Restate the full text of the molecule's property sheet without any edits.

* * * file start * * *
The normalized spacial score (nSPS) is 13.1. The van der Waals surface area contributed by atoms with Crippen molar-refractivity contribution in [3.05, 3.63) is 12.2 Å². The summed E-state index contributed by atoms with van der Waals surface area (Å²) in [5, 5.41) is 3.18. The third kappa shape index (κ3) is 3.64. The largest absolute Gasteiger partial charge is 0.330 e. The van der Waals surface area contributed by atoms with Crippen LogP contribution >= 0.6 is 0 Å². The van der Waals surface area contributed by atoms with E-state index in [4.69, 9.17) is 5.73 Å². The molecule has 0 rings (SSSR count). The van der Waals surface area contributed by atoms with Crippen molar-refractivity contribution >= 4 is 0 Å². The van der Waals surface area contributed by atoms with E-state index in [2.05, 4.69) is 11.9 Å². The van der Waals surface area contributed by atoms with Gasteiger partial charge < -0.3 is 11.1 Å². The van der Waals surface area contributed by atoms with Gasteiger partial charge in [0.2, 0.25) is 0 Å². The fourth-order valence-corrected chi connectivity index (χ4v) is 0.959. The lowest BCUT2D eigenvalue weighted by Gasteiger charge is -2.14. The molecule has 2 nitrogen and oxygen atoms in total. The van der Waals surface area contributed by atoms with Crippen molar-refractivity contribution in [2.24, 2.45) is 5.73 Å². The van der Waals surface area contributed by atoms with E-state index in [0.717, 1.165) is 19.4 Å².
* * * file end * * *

The normalized spacial score (nSPS) is 13.1. The van der Waals surface area contributed by atoms with Crippen molar-refractivity contribution in [3.05, 3.63) is 12.2 Å². The summed E-state index contributed by atoms with van der Waals surface area (Å²) in [5, 5.41) is 3.18. The third kappa shape index (κ3) is 3.64. The largest absolute Gasteiger partial charge is 0.330 e. The van der Waals surface area contributed by atoms with Crippen LogP contribution >= 0.6 is 0 Å². The van der Waals surface area contributed by atoms with E-state index in [4.69, 9.17) is 5.73 Å². The molecule has 0 rings (SSSR count). The van der Waals surface area contributed by atoms with Crippen molar-refractivity contribution >= 4 is 0 Å². The van der Waals surface area contributed by atoms with E-state index in [2.05, 4.69) is 11.9 Å². The van der Waals surface area contributed by atoms with Gasteiger partial charge < -0.3 is 11.1 Å². The van der Waals surface area contributed by atoms with Gasteiger partial charge in [0.2, 0.25) is 0 Å². The fourth-order valence-corrected chi connectivity index (χ4v) is 0.959. The lowest BCUT2D eigenvalue weighted by Gasteiger charge is -2.14. The molecule has 2 nitrogen and oxygen atoms in total. The van der Waals surface area contributed by atoms with Crippen molar-refractivity contribution in [2.24, 2.45) is 5.73 Å². The van der Waals surface area contributed by atoms with E-state index in [0.717, 1.165) is 19.4 Å².